1678 Hempsted House, photo courtesy Hempsted Houses, New London, owned and operated by Connecticut Landmarks.

Adam Jackson

By Nicole Thomas

Adam Jackson was born into a life of chattel slavery circa 1700. His father, John Jackson of New London, had been transported from the West Indies in 1686, but by 1700 had secured his freedom. Shortly thereafter, John married Joan, who was enslaved to the Fox family. Despite John’s status as a free man, Adam and his youngest sister Miriam were enslaved because the Partus law of 1662 stated that children inherited their mother’s status.

We don’t know much about young Adam’s life, but his parents’ lives are well-documented due to a lengthy court battle in which Joan attempted to secure her freedom. She briefly succeeded in 1703, but her freedom was short-lived. By 1710, Joan and her older children (who had been born when Joan was legally free) would become re-enslaved to the Fox family. The children remained together in the Fox household until 1727, when Samuel Fox died.

Joshua Hempsted, the diarist, would refer to Joan’s legal case throughout his diary. He first mentioned her in October of 1725, writing that he was summoned to the court to give testimony regarding “Black Adam.”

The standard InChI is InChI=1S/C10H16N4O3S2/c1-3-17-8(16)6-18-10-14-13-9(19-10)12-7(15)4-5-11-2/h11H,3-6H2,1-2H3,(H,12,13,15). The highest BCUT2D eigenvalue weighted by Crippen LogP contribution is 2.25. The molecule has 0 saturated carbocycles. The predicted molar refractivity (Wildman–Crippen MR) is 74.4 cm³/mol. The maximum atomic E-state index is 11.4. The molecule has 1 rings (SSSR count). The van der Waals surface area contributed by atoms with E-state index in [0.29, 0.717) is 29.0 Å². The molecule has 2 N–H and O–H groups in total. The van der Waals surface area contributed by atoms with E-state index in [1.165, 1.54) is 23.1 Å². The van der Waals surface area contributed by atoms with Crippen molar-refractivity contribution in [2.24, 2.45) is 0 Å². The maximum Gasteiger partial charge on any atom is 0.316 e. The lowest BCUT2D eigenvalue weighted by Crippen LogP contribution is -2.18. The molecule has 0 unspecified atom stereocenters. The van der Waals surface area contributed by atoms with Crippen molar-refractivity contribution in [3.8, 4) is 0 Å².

This provides our only chance to hear Adam speak in his own words rather than being described in Joshua Hempsted’s diary.   According to a witness in court records, Adam told the court that “John and Joan Jackson are my parents.” Adam knew where he came from, despite being separated from his family as a toddler.

After Samuel Fox’s death, Joshua Hempsted arrived to settle the estate. Being familiar with Adam and his work, Joshua purchased him on Thursday, September 21, 1727 for eighty-five pounds. He put down five pounds, with the rest to be paid in one year with interest. Adam was twenty-seven years old.

Adam’s Garrett, photo courtesy The Hempsted Houses, New London, owned and operated by Connecticut Landmarks.

Adam’s daily life enslaved to Joshua Hempsted

Adam Jackson was a consistent and dutiful worker, skilled in animal husbandry and farming. If he ever tried to run away, there’s no mention of it in Joshua Hempsted’s diary.  With family nearby, the tenuous bond he had with them would have been lost if he’d left the area.